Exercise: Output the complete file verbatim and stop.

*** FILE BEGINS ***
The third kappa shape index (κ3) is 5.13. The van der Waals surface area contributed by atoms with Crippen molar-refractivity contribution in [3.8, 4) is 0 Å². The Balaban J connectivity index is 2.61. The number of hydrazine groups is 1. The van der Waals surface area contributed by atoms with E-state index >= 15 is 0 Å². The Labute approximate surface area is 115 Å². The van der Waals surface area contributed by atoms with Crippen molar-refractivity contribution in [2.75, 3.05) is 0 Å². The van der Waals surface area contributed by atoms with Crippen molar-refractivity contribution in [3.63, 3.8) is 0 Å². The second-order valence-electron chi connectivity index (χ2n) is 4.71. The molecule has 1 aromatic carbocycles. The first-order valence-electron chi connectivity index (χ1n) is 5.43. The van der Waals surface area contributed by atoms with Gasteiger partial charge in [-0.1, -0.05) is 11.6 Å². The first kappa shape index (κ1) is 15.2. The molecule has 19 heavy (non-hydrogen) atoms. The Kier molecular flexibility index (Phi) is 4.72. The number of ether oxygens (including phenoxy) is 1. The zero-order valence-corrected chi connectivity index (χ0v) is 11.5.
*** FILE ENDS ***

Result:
The third kappa shape index (κ3) is 5.13. The van der Waals surface area contributed by atoms with Crippen molar-refractivity contribution in [3.8, 4) is 0 Å². The Balaban J connectivity index is 2.61. The number of hydrazine groups is 1. The van der Waals surface area contributed by atoms with E-state index >= 15 is 0 Å². The Labute approximate surface area is 115 Å². The van der Waals surface area contributed by atoms with Crippen molar-refractivity contribution in [2.75, 3.05) is 0 Å². The van der Waals surface area contributed by atoms with Crippen molar-refractivity contribution in [3.63, 3.8) is 0 Å². The second-order valence-electron chi connectivity index (χ2n) is 4.71. The molecule has 1 aromatic carbocycles. The first-order valence-electron chi connectivity index (χ1n) is 5.43. The van der Waals surface area contributed by atoms with Gasteiger partial charge in [-0.1, -0.05) is 11.6 Å². The first kappa shape index (κ1) is 15.2. The molecule has 19 heavy (non-hydrogen) atoms. The Kier molecular flexibility index (Phi) is 4.72. The number of ether oxygens (including phenoxy) is 1. The zero-order valence-corrected chi connectivity index (χ0v) is 11.5.